The pandemic of coronavirus disease 2019 (COVID-19) is a devastating event that has transformed contemporary society and commerce. Authorities offer overlapping but not always fully congruent recommendations about responding to the virus and how to flatten the curve of infections, with strongly held opinions often expressed ahead of established facts, and sometimes not enough personal protective equipment (PPE) available to protect those on the front lines or enough ventilators on hand to treat the sickest patients. In some areas, health care systems have been on the brink—or past the point—of being overwhelmed, and sometimes the sheer magnitude of death and loss, combined with the impact of the illness itself, contributes to the death by suicide of those providing treatment.1
The national economy has been thrown into deep recession, with millions who, in the best of times, live paycheck to paycheck, facing loss of employment and interruption of their social and financial support systems. Tens of millions of newly unemployed individuals are struggling to deal with the overwhelmed online interfaces of our social safety net as they seek access to benefits. Shelter-in-place orders, the boredom, loneliness, lack of structure and meaning in life associated with such orders, and the relentless news cycle in media and online covering the COVID-19 crisis, often combined with the need to homeschool children, make daily life stressful and burdensome. Domestic abuse and suicide are on the rise.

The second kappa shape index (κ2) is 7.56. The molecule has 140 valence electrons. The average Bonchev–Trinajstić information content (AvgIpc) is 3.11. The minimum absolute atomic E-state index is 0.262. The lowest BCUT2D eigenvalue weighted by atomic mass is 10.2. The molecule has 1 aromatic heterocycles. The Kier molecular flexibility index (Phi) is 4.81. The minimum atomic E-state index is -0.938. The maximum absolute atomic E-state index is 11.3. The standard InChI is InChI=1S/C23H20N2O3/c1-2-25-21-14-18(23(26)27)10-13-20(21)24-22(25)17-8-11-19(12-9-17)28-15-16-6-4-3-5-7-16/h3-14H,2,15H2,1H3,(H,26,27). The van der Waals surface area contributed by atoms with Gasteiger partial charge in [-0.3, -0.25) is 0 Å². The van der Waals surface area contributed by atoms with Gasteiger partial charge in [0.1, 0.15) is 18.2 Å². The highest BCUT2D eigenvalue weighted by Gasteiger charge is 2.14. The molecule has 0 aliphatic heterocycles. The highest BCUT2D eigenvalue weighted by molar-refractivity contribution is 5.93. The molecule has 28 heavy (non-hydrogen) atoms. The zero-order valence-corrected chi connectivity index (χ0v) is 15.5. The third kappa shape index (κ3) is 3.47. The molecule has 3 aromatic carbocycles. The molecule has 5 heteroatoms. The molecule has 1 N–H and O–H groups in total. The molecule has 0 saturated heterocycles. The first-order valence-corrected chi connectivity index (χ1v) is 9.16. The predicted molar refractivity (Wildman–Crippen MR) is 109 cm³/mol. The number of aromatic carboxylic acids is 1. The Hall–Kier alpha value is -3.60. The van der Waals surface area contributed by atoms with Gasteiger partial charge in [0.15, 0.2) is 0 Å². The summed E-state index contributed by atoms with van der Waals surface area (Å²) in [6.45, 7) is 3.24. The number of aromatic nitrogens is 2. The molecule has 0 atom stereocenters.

Meanwhile, the practice of psychotherapy has been transformed. Virtually overnight, and across the nation, psychotherapy sessions became remote access virtual meetings instead of in-person encounters, with new best practices emerging in real time. For many patients, having a therapist for remote therapy is a prized possession, while, for many therapists, having patients to tend to remotely gives life meaning, purpose, and a way to be of service, while providing a financial lifeline.
Someday, in a year or perhaps several, the pandemic will subside, and life will return to a revised version of normal because of a vaccine or wide enough spread of disease to achieve herd immunity and/or successful treatment strategies. In this column, my intent is to try to look around the corner to that time in the hope of offering some informed speculation about what psychotherapists might face in the post-COVID-19 era. This perspective is not meant to be comprehensive as much as it is meant to try to highlight what might otherwise escape our attention.